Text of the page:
clinical features of polio
1) most are subclinical
2) most clincal are "abortive poliomyelitis", self resolving malaise, fever, HA, nausea go away in a few days
3) a few of those will progress into aseptic meningitis. Also self resolving
4) a small minority develop paralytic polio, and even most of these will recover
5) BUT: 25-40% of polio victims have ADDITIONAL MUSCLE DETERIORATION DECADES after the initial illness. But this is not due to persistence of the virus.
describe polio genome
has a 5' vpg on its RNA (instead of 7mg) (and note HepA has this also), but unlike HepA (which also has this), polio shuts off host cap binding complex, which shuts off all 7mg-mediated translation.

Translation occurs via IRES.
Which viruses have IRESs?
ALL PICORNAVIRUSES
what good is the ires
it bypasses the need for a CBC or 7mg cap on RNAs
describe enterovirus (polio, hep a) replication?
1) atach to cellular receptors
2) penetration via RME
3) uncoating is energy dependent
4) cap-independent translation via IRES
5) polio, hepA makes large poly protein and cleaves it with virus proteases
where in the body does polio come in, go
1) enters tonsils and peyers patches
2) multiplies locally
3) spreads in blood to other nodes, CNS
4) in nCNS it spreas along nerve fibers
why can paralyisi in polio occur?
either direct destruction of neurons by virus or by edema induced damage (the latter may be reversible)
where is polio still endemic?
subsaharan sfrica
South asia
who still gets polio in the us?
1) immunocompromised vaccinees
2) imported WT polio
3) adults exposed to live vaccine virus shed by a caccinated contact (grandpa changing baby diaper)
what is something else caused by an enteric poliovirus?
NPEV: nonpoliomyelitis enterovirus
What does NPEV cause?
mild or asymptomatic, generally in kids in the summertime
Symptoms: varied. Uusually not enteric. can cause rash, fever, CNS symptoms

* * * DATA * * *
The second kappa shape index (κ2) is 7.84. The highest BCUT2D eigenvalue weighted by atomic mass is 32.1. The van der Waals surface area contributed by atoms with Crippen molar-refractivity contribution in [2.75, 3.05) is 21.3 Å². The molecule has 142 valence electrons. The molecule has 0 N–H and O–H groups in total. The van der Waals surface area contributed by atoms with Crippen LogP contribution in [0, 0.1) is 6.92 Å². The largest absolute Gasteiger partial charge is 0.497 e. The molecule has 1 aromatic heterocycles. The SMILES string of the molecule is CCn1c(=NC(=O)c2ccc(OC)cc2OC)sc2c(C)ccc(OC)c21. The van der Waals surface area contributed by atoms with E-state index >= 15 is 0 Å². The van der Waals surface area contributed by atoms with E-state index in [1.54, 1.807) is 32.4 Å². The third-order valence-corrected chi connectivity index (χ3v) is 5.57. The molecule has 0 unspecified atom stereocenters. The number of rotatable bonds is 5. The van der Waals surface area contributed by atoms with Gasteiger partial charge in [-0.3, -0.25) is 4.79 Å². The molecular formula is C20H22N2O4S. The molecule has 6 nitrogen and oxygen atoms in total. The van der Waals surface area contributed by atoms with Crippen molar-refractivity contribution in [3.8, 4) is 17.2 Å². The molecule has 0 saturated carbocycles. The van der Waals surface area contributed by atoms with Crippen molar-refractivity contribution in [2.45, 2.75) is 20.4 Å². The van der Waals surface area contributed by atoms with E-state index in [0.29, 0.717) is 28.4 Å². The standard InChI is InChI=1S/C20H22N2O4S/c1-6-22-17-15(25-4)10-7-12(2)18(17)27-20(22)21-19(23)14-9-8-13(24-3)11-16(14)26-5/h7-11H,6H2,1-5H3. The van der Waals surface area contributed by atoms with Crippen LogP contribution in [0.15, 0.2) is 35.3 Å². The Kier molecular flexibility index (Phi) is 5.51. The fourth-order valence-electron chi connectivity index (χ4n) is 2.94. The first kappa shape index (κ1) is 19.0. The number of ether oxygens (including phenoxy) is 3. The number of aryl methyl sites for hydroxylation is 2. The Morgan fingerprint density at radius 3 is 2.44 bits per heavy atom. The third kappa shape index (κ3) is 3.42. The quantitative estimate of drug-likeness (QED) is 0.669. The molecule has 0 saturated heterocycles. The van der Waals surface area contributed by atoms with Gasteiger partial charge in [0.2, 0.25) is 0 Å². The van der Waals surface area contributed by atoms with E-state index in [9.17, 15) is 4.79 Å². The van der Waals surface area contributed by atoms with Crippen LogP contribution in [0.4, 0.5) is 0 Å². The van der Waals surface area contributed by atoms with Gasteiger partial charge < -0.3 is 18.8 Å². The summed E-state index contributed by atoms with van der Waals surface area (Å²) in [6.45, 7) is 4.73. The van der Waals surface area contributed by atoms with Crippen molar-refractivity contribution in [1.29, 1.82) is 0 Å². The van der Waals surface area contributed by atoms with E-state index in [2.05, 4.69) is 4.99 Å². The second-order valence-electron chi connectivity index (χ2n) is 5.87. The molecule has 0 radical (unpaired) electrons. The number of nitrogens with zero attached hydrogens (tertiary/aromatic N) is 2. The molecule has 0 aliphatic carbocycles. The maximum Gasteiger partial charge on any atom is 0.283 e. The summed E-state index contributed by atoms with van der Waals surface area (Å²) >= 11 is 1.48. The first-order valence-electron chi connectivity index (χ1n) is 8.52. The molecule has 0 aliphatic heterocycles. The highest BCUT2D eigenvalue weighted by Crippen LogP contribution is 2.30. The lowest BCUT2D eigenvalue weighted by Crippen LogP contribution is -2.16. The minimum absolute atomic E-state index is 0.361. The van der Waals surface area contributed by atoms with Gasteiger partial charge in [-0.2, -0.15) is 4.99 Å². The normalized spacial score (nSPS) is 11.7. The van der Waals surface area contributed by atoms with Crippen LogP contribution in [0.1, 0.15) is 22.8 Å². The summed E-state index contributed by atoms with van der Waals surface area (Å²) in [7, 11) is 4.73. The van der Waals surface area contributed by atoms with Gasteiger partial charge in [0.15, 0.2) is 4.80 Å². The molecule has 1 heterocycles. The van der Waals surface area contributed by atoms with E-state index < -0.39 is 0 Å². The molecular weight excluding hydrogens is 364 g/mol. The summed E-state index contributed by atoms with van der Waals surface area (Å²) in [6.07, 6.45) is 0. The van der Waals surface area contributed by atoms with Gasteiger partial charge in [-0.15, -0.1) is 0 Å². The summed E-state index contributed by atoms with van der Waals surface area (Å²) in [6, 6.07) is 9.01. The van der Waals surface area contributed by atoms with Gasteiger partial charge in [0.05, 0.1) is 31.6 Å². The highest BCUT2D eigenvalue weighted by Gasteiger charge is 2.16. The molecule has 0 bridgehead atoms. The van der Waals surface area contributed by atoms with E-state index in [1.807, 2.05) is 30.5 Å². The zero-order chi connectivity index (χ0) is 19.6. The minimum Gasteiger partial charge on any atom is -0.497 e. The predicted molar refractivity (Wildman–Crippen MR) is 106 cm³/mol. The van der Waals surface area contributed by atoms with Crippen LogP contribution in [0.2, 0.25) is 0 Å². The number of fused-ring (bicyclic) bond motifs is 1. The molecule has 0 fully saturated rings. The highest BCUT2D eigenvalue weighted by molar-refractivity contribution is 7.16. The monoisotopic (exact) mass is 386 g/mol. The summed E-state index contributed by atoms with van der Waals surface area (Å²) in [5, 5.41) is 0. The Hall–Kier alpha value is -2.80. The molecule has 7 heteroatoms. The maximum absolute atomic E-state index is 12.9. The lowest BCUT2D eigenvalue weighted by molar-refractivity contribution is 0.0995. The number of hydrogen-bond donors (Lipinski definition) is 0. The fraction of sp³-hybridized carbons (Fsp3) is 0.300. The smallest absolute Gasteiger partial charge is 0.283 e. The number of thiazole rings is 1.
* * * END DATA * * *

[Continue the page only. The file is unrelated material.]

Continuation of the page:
what enterovirus vaccines are there?
Only polio
how many polio serotypes
3
Killed vaccine advantaes
IPV

Can be conmbined with other injectibles (DPT)
No mutation or reversion potential
can be used in immunosupressed
Killed vaccine disadvangtages
low percentage deveop antibodies after 3 doses
repeated boosters necessary
does not induce local intestinal immunity
expensive
scarcity of monkeys for developing it
can cause tragedy if virus incompletely inactivated
Live polio vaccine advantades
1) gives humoral AND intestinal immunity
2) can be lifelong
3) induces antibody QUICKLY for most
4) oral administration is easier
5) cheap
6) no neaed for monkeys
Live vaccine disadvantages
1) mutants can revert toward virulence
2) vaccinees shed the virus
3) cant give to immunodeficcient
4) need monkeys for safety testing
describe history of polio vaccine use
1) IPV is first to be developoed
2) replaced in 60s with OPV use
3) due to cases of paralytic polio from OPV, in 98 protocol changed from 3 OPVs to 2 IPVs followed by 2 OPV
4) this still caused polio. So they switched back to IPV, but this time 4 doses
name some polyomaviruses
JC and BK
what does JC cause
PML: progressive multifocal leukoencephalopathy: progressive, fatal neurodegenerative disease.
why give 2 doses IPV before 2 doses OPV?
That idea was to give some immunity to virus before giving OPV, to prevent the rare occurance of vacine associate poliomyelitis. Problem is it didn't really help.
What does salk virus contain?
3 formalin inactivated/killed polio strains/serotypes
where does polyoma virus replicate?
in the cell nucleus, using host DNA dependent DNA polymeras.

Assembly aslo occurs IN the NUCLEUS
what is an additional feature of HSV structure?
envelope surrounded by "tegumen" - a proteinaceous layer of varying thickness
where do herpes lefe cycle events occur?
Transcription and replication and assembly all occur in the nucleus

uses host DNA dependent RNA pol II to transcribe
Uses vurus coded DNA dependent DNA pol for dna replication.

envelope acquisition, maturation occurs in the cytoplasm
Does it cause giant cell formation?
yes, in epithelial cells
how does acyclovir work?
1) dG analog
2) unphosphorylated, it can pass thru viral membrane
3) viral infected cells have TK, which phosp/activates acyclovir. Normal host kinases don't activate it well.
4) once it is phosphorylated once, it is phosphorlated again twice by host kinases
5) host DNA del DNA pol is good at excluding the dGTP analog; viral is less so. So viral dna Pol will incorporate it and cause chain termination.

DOES NOT WORK in latetly affected cells
describe a new potential HSV treatment
Ab against glycoprotein D on envelope. but it seems toonly work on people that are seronegative for both HSV-1 and HSV2 antibodies
two kinds of acyclovir resistant mutants
Mainkly TK mutants